In East Prussia, where Soviet forces were driving toward the sea, the many labour camps in the Danzig and Königsberg regions were evacuated, many by sea. More than six thousand women and one thousand men, all of them Jews, were driven from these camps towards Palmnicken, a small fishing village beyond Königsberg, on the shore of the Baltic Sea. During the march to the sea, more than seven hundred were shot. Most of the marchers were women. ‘Every time somebody bent down to scoop up a little snow to drink water,’ Celina Manielewicz later recalled, ‘the guard simply shot him dead.’ In Palmnicken the Jews were lodged in a deserted factory. The manager of the village, hearing of their arrival, ordered each of the marchers to be given a daily ration of three potatoes. ‘We heard that he was a humane man who had objected to us prisoners remaining in his town under inhuman conditions. A few hours later a rumour circulated that the Nazis had shot him.’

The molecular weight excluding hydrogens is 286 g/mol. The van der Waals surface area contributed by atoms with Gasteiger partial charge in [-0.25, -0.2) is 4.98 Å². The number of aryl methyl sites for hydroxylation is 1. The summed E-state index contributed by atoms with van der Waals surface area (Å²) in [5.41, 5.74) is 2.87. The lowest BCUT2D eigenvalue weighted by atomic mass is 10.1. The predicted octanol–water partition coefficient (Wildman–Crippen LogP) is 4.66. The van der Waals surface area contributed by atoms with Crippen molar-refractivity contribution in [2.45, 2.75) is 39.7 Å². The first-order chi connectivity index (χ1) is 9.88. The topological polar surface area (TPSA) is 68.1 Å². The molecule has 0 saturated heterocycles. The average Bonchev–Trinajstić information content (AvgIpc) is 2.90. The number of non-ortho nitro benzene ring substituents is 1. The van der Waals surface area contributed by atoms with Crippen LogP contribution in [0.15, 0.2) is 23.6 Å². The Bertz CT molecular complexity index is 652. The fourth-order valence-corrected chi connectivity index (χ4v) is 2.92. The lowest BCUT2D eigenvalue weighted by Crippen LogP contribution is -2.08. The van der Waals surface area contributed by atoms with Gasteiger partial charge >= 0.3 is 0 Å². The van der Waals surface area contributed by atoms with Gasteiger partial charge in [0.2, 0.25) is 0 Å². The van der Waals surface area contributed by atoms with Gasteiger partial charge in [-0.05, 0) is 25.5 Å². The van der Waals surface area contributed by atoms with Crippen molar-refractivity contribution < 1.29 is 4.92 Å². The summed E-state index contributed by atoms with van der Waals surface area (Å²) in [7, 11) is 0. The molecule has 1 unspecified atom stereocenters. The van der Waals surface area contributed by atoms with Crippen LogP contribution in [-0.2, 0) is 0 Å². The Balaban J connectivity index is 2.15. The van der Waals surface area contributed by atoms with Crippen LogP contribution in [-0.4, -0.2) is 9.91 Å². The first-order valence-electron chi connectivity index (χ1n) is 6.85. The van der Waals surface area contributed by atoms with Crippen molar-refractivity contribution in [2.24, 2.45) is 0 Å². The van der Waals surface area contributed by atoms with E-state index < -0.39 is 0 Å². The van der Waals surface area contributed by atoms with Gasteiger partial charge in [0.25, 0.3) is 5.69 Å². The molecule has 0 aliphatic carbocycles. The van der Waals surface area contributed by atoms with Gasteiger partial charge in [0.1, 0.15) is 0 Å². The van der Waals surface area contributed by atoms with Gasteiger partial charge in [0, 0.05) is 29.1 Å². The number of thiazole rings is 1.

One evening the Jews were ordered out of the factory building and lined up in rows of five. They were then marched in the direction of the Baltic Sea. During the march, some three hundred men hurled themselves at the SS guards with bare hands. They were all machine-gunned. The surviving marchers continued towards the sea. Celina Manielewicz later recalled the sequel, as she marched with her three friends, Pela Lewkowicz, Genia Weinberg and Mania Gleimann: 

In addition to rumours of our embarkation for Hamburg and of the approach of the Russians, other rumours also reached us: people marching ahead of us in the front ranks were murdered along the shore and thrown into the sea. We were so starved, weak and demoralised that death seemed to us a merciful relief— and yet we lacked the courage to stoop down on the way, because of a glimmer of hope that at the last moment our life would be saved by a miracle. Yet in view of the approaching end we four friends said goodbye to each other.